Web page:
Examples of substantially solid adhesive compositions and layers that include one or more active agents are disclosed in U.S. application Ser. No. 10/446,235, filed May 27, 2003; U.S. application Ser. No. 10/446,471, filed May 27, 2003; U.S. application Ser. No. 10/637,237, filed Aug. 8, 2003; U.S. application Ser. No. 10/646,484, filed Aug. 22, 2003; and U.S. application Ser. No. 10/646,443, filed Aug. 22, 2003. For purposes of disclosing solid adhesive compositions and layers that include one or more active agents, the foregoing applications are incorporated herein by reference.

When one or more bleaching agents are included within the substantially solid adhesive composition, they are preferably included in an amount in a range of about 5% to about 80% by weight of the substantially solid adhesive composition, more preferably in a range of about 10% to about 60% by weight of the substantially solid adhesive composition, and most preferably in a range of about 20% to about 50% by weight of the substantially solid adhesive composition.

When potassium nitrate is included within the substantially solid adhesive composition as a desensitizing agent, it is preferably included in an amount in a range of about 0.01% to about 50% by weight of the substantially solid adhesive composition, more preferably in a range of about 0.1% to about 25% by weight of the substantially solid adhesive composition, and most preferably in a range of about 0.5% to about 10% by weight of the substantially solid adhesive composition.

When included in combination with a dental bleaching agent, potassium nitrate is preferably included in an amount in a range of about 0.01% to about 2% by weight of the substantially solid adhesive composition, more preferably in a range of about 0.05% to about 1% by weight of the substantially solid adhesive composition, and most preferably in an amount of about 0.5% by weight of the substantially solid adhesive composition. It has been found that including potassium nitrate in these amounts creates a synergistic effect with the dental bleaching agent that appears to enhance tooth whitening. It also provides the highest level of tooth desensitization when used with a bleaching agent.

For treating periodontal disease, chlorhexidine gluconate is a preferred medicament and is preferably included in an amount in a range of about 0.01 to about 50% by weight of the substantially solid adhesive composition, more preferably in a range of about 0.05% to about 25% by weight of the substantially solid adhesive composition, and most preferably in a range of about 0.1% to about 10% by weight of the substantially solid adhesive composition. Other anti-bacterial agents or medicaments may be included in the same concentration ranges.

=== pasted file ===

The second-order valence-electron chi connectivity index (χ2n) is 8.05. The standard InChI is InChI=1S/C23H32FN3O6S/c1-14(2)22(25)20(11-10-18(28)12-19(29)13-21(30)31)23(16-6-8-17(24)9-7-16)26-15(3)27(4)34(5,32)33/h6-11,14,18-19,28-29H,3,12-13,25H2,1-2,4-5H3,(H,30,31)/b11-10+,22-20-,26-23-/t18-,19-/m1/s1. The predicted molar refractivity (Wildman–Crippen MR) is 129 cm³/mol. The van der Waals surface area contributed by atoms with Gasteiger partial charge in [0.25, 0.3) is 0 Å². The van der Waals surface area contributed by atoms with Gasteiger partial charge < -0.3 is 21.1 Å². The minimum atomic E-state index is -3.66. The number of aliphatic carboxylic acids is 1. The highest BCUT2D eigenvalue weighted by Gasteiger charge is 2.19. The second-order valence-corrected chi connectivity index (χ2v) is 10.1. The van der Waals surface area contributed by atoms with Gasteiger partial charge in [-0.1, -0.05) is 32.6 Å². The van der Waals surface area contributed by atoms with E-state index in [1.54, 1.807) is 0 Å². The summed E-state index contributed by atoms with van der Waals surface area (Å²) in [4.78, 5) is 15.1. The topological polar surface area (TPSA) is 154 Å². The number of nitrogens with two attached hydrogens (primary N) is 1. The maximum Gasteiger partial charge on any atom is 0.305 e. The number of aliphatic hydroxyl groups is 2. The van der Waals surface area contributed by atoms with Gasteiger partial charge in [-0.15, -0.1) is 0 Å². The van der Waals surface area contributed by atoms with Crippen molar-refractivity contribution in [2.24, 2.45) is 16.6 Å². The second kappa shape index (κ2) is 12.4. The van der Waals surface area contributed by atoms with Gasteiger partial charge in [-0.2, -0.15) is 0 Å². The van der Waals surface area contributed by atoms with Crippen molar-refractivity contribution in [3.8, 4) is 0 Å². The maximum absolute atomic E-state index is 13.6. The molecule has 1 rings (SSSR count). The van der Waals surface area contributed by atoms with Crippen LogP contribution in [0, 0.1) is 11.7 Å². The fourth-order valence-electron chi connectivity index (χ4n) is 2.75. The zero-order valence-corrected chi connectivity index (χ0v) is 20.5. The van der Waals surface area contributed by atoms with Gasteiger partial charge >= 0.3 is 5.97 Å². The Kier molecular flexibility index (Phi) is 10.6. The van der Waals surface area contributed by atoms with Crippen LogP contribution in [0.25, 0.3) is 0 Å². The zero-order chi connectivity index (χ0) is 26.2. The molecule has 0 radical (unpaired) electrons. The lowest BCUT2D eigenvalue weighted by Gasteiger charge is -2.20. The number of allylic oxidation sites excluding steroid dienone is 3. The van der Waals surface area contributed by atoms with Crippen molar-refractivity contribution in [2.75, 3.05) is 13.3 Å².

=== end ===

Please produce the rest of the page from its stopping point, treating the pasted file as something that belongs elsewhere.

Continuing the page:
C. Treatment Gels

The treatment compositions and strips according to the invention may include any treatment gel known in the art. The treatment gel may comprise a continuous layer positioned so as to cover a person's front tooth and/or gum surfaces, rear tooth and/or gum surfaces, or combinations thereof, or it may comprise separate beads, layers or islands of gel separated by a space. Preferred treatment gels are those that are substantially viscous and tacky in order to assist the adhesive layer in retaining the treatment composition or strip against a person's teeth and/or gums during use. In one aspect of the invention, the treatment gels according to the invention may comprise at least one active agent and any of the adhesive composition intermediates used to manufacture the substantially solid adhesive compositions or layers described herein.

Exemplary dental treatment gels, and methods for making such gels, which may be used to manufacture the treatment compositions and strips according to the invention are disclosed in U.S. Pat. No. 5,376,006; U.S. Pat. No. 5,770,182; U.S. Pat. No. 5,785,527; U.S. Pat. No. 5,851,512; U.S. Pat. No. 5,858,332; U.S. Pat. No. 5,985,249; U.S. Pat. No. 6,306,370; U.S. Pat. No. 6,309,625; U.S. Pat. No. 6,312,671; U.S. Pat. No. 6,322,774; U.S. Pat. No. 6,368,576; U.S. Pat. No. 6,387,353; U.S. Pat. No. 6,500,408; and U.S. Pat. No. 6,503,485. For purposes of disclosing dental treatment gels, and methods of making such gels, the foregoing patents are incorporated herein by reference.

In general, the treatment gels will include at least one active agent, at least one tackifying agent, and a liquid or gel carrier or vehicle into which the active agent and tackifying agent are dispersed. An advantage of providing a treatment gel separate from the adhesive layer is that it provides a treatment composition or strip that is more stable or consistent relative to the amount of active agent, at least in the case where the active agent is sensitive to heat. Heating an adhesive composition intermediate to drive off the water so as to yield a substantially solid adhesive composition can destabilize or decompose an active agent that is sensitive to heat and render it less potent. Because the treatment gel is generally not heated during manufacture of treatment composition and strips according to the invention, greater stability and potency of the active agent may be achieved. Following are preferred active agents, tackifying agents, and carriers or vehicles.